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WASHINGTON, Aug 3, 2010 (IPS) - Seventeen months after President Barack Obama pledged to withdraw all combat brigades from Iraq by Sep. 1, 2010, he quietly abandoned that pledge Monday, admitting implicitly that such combat brigades would remain until the end of 2011.
Obama declared in a speech to disabled U.S. veterans in Atlanta that "America's combat mission in Iraq" would end by the end of August, to be replaced by a mission of "supporting and training Iraqi security forces".
That statement was in line with the pledge he had made on Feb. 27, 2009, when he said, "Let me say this as plainly as I can: by Aug. 31, 2010, our combat mission in Iraq will end."
In the sentence preceding that pledge, however, he had said, "I have chosen a timeline that will remove our combat brigades over the next 18 months." Obama said nothing in his speech Monday about withdrawing "combat brigades" or "combat troops" from Iraq until the end of 2011.
Even the concept of "ending the U.S. combat mission" may be highly misleading, much like the concept of "withdrawing U.S. combat brigades" was in 2009.
Under the administration's definition of the concept, combat operations will continue after August 2010, but will be defined as the secondary role of U.S. forces in Iraq. The primary role will be to "advise and assist" Iraqi forces.
An official who spoke with IPS on condition that his statements would be attributed to a "senior administration official" acknowledged that the 50,000 U.S. troops remaining in Iraq beyond the deadline will have the same combat capabilities as the combat brigades that have been withdrawn. The official also acknowledged that the troops will engage in some combat but suggested that the combat would be "mostly" for defensive purposes.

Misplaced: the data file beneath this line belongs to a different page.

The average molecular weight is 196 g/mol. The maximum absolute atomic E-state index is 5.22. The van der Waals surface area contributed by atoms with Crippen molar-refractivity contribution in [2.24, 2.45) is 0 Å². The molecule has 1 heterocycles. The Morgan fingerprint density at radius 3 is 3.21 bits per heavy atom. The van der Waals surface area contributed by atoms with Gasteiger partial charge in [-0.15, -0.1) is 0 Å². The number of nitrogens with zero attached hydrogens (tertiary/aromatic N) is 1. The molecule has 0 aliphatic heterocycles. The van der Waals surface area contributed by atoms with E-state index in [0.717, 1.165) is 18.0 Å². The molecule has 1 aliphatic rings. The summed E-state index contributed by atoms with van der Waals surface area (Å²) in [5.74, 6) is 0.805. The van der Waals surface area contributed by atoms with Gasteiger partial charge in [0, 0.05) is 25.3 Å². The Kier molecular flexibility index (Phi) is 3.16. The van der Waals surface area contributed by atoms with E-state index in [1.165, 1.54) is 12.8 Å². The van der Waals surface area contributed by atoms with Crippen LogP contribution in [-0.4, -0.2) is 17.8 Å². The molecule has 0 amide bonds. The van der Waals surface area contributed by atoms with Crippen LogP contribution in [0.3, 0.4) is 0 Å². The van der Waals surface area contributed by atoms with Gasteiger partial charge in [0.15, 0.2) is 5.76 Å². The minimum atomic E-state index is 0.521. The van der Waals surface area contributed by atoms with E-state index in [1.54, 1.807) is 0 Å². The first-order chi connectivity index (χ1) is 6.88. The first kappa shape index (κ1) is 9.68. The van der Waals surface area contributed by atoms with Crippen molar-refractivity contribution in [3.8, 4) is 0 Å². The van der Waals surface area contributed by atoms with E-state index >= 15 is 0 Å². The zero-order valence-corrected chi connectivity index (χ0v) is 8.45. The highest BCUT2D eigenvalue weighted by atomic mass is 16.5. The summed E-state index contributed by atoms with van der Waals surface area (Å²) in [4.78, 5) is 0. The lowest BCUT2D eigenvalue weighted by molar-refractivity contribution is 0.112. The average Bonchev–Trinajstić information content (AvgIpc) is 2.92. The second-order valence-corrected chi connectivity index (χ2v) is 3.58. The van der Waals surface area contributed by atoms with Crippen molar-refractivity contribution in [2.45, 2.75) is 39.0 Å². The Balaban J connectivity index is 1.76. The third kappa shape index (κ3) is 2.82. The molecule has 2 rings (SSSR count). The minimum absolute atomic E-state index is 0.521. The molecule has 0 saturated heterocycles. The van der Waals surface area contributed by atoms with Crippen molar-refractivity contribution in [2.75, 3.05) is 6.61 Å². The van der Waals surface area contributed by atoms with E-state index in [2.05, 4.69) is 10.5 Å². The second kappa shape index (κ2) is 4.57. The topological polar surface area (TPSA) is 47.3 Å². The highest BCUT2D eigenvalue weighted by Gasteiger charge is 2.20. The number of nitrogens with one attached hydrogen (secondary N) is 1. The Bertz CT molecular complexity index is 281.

That language implied that there might be circumstances in which U.S. forces would carry out offensive operations as well.
IPS has learned, in fact, that the question of what kind of combat U.S. troops might become involved in depends in part on the Iraqi government, which will still be able to request offensive military actions by U.S. troops if it feels it necessary.
Obama's jettisoning of one of his key campaign promises and of a high-profile pledge early in his administration without explicit acknowledgement highlights the way in which language on national security policy can be manipulated for political benefit with the acquiescence of the news media.
Despite the fact that the disparity between Obama's public declaration and the reality of the policy was an obvious and major political story, however, the news media – including the New York Times, which had carried multiple stories about the military's "remissioning" scheme – failed to report on it. .
*Gareth Porter is an investigative historian and journalist specialising in U.S. national security policy. The paperback edition of his latest book, "Perils of Dominance: Imbalance of Power and the Road to War in Vietnam", was published in 2006.